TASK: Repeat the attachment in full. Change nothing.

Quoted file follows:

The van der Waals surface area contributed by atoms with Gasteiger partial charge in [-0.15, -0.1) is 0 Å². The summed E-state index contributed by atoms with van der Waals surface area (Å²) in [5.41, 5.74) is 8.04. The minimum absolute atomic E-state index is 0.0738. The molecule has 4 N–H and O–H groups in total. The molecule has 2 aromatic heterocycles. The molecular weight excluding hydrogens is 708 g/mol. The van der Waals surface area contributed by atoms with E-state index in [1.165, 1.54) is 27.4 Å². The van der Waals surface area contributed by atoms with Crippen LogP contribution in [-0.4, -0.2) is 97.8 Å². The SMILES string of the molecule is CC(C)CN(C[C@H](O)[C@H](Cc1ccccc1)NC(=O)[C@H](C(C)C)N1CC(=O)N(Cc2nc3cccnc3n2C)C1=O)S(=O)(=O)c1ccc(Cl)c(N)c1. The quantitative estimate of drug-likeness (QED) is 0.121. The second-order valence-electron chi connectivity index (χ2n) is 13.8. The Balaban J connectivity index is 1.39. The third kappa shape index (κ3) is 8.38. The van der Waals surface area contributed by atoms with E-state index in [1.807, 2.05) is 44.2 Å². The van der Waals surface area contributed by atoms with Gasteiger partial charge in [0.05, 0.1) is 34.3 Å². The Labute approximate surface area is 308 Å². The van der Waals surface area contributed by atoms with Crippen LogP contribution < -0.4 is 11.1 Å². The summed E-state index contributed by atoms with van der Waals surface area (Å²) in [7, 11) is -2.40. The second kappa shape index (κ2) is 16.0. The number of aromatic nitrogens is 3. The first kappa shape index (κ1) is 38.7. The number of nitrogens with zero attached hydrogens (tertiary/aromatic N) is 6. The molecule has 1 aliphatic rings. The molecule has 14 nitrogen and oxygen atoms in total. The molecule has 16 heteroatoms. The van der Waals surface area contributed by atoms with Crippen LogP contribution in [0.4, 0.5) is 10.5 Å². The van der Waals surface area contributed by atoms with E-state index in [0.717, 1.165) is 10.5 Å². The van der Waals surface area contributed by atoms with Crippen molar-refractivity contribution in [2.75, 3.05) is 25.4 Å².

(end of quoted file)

The van der Waals surface area contributed by atoms with Gasteiger partial charge in [-0.15, -0.1) is 0 Å². The summed E-state index contributed by atoms with van der Waals surface area (Å²) in [5.41, 5.74) is 8.04. The minimum absolute atomic E-state index is 0.0738. The molecule has 4 N–H and O–H groups in total. The molecule has 2 aromatic heterocycles. The molecular weight excluding hydrogens is 708 g/mol. The van der Waals surface area contributed by atoms with E-state index in [1.165, 1.54) is 27.4 Å². The van der Waals surface area contributed by atoms with Crippen LogP contribution in [-0.4, -0.2) is 97.8 Å². The SMILES string of the molecule is CC(C)CN(C[C@H](O)[C@H](Cc1ccccc1)NC(=O)[C@H](C(C)C)N1CC(=O)N(Cc2nc3cccnc3n2C)C1=O)S(=O)(=O)c1ccc(Cl)c(N)c1. The quantitative estimate of drug-likeness (QED) is 0.121. The second-order valence-electron chi connectivity index (χ2n) is 13.8. The Balaban J connectivity index is 1.39. The third kappa shape index (κ3) is 8.38. The van der Waals surface area contributed by atoms with E-state index in [1.807, 2.05) is 44.2 Å². The van der Waals surface area contributed by atoms with Gasteiger partial charge in [0.05, 0.1) is 34.3 Å². The Labute approximate surface area is 308 Å². The van der Waals surface area contributed by atoms with Crippen LogP contribution < -0.4 is 11.1 Å². The summed E-state index contributed by atoms with van der Waals surface area (Å²) in [7, 11) is -2.40. The second kappa shape index (κ2) is 16.0. The number of aromatic nitrogens is 3. The first kappa shape index (κ1) is 38.7. The number of nitrogens with zero attached hydrogens (tertiary/aromatic N) is 6. The molecule has 1 aliphatic rings. The molecule has 14 nitrogen and oxygen atoms in total. The molecule has 16 heteroatoms. The van der Waals surface area contributed by atoms with Crippen LogP contribution in [0.4, 0.5) is 10.5 Å². The van der Waals surface area contributed by atoms with E-state index in [0.717, 1.165) is 10.5 Å². The van der Waals surface area contributed by atoms with Crippen molar-refractivity contribution in [2.75, 3.05) is 25.4 Å².